I’ve heard some people complain that mobile apps don’t fully utilize the capabilities of smartphones, specifically the gyroscope/accelerometer. One notable exception is SkyView, an iPhone app designed to display sky objects, from planets, stars and constellations to man-made satellites. It’s like virtual reality, with a layer of astronomical information overlaid on the current environment captured through the camera. The sky layer updates automatically as you move the phone around, so you can explore the skies in all directions, even under your feet. It’s a quick way for amateur astronomers to identify the general direction where they can find objects of interest – and the app also has a search function to locate them directly. The app can display the planetary configuration for almost any time in the past or future, making it much easier to plan observations by testing the location beforehand. Most astronomical events are rare enough that you don’t get a second chance at them in a lifetime.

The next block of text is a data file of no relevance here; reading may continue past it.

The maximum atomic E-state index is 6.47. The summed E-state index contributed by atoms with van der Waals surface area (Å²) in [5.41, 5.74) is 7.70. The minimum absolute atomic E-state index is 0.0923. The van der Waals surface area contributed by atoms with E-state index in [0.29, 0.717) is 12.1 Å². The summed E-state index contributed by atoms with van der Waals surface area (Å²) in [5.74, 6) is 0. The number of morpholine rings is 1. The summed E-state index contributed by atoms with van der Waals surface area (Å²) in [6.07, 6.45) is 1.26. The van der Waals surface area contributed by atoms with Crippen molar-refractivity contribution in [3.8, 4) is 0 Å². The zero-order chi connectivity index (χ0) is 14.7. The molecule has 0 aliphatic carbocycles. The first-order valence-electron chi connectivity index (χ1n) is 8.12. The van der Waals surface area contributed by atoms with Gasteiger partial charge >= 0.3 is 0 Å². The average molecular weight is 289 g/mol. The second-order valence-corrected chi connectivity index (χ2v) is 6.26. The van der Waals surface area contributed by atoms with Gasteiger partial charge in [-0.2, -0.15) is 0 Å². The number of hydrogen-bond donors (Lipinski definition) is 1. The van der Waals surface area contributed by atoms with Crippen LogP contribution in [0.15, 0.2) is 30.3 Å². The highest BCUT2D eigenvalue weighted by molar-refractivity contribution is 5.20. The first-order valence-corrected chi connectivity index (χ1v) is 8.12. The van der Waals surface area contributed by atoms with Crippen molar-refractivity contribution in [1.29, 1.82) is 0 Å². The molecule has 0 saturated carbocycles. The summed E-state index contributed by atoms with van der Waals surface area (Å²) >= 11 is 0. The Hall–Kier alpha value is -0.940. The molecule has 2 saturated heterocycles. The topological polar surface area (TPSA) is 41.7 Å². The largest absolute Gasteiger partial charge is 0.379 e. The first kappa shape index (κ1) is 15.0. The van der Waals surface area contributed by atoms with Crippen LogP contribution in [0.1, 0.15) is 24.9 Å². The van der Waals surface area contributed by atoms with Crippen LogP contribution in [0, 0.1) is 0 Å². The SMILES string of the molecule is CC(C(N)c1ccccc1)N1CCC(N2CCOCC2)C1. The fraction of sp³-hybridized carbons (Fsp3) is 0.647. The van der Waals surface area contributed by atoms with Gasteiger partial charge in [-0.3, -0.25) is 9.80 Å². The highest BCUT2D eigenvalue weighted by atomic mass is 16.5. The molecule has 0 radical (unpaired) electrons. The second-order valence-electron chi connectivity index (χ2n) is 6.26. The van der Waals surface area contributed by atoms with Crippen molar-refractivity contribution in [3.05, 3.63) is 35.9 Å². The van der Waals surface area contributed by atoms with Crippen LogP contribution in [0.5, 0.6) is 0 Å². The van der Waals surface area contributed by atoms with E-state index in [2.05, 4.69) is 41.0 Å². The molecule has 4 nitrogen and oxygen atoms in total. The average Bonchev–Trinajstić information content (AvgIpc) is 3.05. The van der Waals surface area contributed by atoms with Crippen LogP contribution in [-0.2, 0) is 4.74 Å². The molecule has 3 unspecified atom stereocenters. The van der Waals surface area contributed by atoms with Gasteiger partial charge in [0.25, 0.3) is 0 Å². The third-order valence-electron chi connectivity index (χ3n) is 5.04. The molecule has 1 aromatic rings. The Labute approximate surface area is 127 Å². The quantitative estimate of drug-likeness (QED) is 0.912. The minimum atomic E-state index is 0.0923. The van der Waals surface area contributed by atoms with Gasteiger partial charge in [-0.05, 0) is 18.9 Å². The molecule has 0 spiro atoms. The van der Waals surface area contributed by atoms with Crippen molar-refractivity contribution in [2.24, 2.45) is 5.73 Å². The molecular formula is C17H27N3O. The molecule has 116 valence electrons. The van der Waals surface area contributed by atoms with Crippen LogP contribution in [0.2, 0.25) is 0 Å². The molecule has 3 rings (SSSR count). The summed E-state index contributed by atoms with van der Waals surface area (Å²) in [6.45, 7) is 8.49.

Unfortunately in my experience the app tends to lose its bearing and has to be recalibrated repeatedly, a process I haven’t quite mastered yet. Manual calibration by matching the display with objects in the sky is out of the question, as most of them are not bright enough to be seen on the screen and the precision would be very poor. Also the app doesn’t have a database for comets, one of the top interests for sky-watchers, which limits its usefulness.